Are cities living, breathing entities? Only better? Apparently yes, at least from the perspective of physicist Geoffrey West. He examined cities and found, like organisms, they are scalable, which makes them resilient and robust.
But while the plot of biological metabolic rate vs. mass is sub-linear, a similar line for cities has a super-linear slope. The larger, the less energy needed. In fact, economies of scale are everywhere. That’s good news (unless you look at negatives, like crime). For every socio-economic quantity, every time a city size doubles, there is a 15% premium. This is one reason people like living in cities. And why cities are so resilient. The only catch is that – because of real resource limits – growth depends on regular innovation.
(For businesses, the news was not as good. The do scale, but they scale sub-linearly, like living organisms, implying a definite limit on their growth and survival.)
West declares, “We are the city!” From a different direction, Edward Glaeser (Triumph of the City) concludes that cities are people. One key conclusion he has is that investing in education is much more important than buying a new sports arena.
These theses set me thinking tangentially. What struck me as I absorbed the lessons was how cities might change in the face of ever-smarter environments. What happens when every square inch of our cities is filled with sensors, processors and network connections?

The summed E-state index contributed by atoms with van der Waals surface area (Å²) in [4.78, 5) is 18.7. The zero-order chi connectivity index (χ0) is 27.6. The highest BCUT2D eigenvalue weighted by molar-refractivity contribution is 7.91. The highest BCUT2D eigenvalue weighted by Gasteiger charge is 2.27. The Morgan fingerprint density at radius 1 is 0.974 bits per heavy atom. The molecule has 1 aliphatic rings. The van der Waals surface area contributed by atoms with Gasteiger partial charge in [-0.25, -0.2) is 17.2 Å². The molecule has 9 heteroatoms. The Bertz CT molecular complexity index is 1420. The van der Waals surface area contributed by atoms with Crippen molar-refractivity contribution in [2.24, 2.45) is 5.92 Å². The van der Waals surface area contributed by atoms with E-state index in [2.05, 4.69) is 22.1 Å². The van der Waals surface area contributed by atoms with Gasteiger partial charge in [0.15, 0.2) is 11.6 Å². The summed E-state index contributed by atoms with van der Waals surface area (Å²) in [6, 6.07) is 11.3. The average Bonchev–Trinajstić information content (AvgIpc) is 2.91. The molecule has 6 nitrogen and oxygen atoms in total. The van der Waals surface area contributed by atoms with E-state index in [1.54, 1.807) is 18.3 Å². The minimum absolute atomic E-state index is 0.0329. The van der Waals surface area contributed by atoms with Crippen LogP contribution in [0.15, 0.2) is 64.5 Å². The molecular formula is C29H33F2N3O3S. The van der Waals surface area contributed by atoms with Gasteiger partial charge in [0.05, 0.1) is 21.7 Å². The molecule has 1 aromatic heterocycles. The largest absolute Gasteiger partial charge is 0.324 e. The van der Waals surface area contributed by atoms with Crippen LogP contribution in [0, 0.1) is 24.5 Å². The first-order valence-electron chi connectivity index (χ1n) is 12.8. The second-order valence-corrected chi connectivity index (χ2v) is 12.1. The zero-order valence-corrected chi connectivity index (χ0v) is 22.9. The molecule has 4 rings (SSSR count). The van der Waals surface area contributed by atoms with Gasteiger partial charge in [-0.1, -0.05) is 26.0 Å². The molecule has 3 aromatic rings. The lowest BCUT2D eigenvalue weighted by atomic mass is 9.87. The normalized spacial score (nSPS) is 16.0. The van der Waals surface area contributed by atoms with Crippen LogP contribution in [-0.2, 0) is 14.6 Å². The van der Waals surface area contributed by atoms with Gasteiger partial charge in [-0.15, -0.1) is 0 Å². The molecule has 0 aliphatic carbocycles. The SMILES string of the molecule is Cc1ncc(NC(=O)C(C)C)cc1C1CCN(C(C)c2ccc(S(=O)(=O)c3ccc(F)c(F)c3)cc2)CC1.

Essentially, our cities become cyborgs. By analogy, the old, pre-microprocessor, cities, were fixed with peg legs or augmented with sunglasses or warm scarves. But the new cyborg cities have active exoskeletons, like those of Eythor Bender. They can jump higher, run faster, and see the invisible, at least metaphorically. Indeed, the goal of making things smarter is to gather much more data, process it for better decisions and enable coordination, learning, optimization, and efficiencies that are not possible today. Introduce a little muscle in the form of robotics, and our cities can be physically reshaped to fit our needs, too.
But I felt I was missing something. Cities are more than people, cars, infrastructure, homes, arenas, and offices. Does smart everything really mean everything? Are there any plans to make the flora and fauna of cities smart, too?
I decided to check. After a few false starts (looking up “smart animals” got me nowhere), I found cyborg animals. Microprocessors are already being tested out in pigeons, rats and, most notably, in insects. Just as putting humans in the loop (for augmented reality, drones, and cars) can often lead to faster, less expensive applications than pure, unaided technologies, taking advantage of the natural talents and capabilities of living creatures may be a short cut to imagined futures – mostly, apparently, tied to spying and military endeavors.
We shouldn’t leave out the plants. I found an article on a Mexican artist, Gilberto Esparza, who created a machine/plant hybrid that seeks out dirty water. It does not appear to be a practical application, but I found it intriguing, nonetheless.
I was left wondering how smart we want our future to be. How far do we want to smudge the line before nature and artifice? How smudged is it already?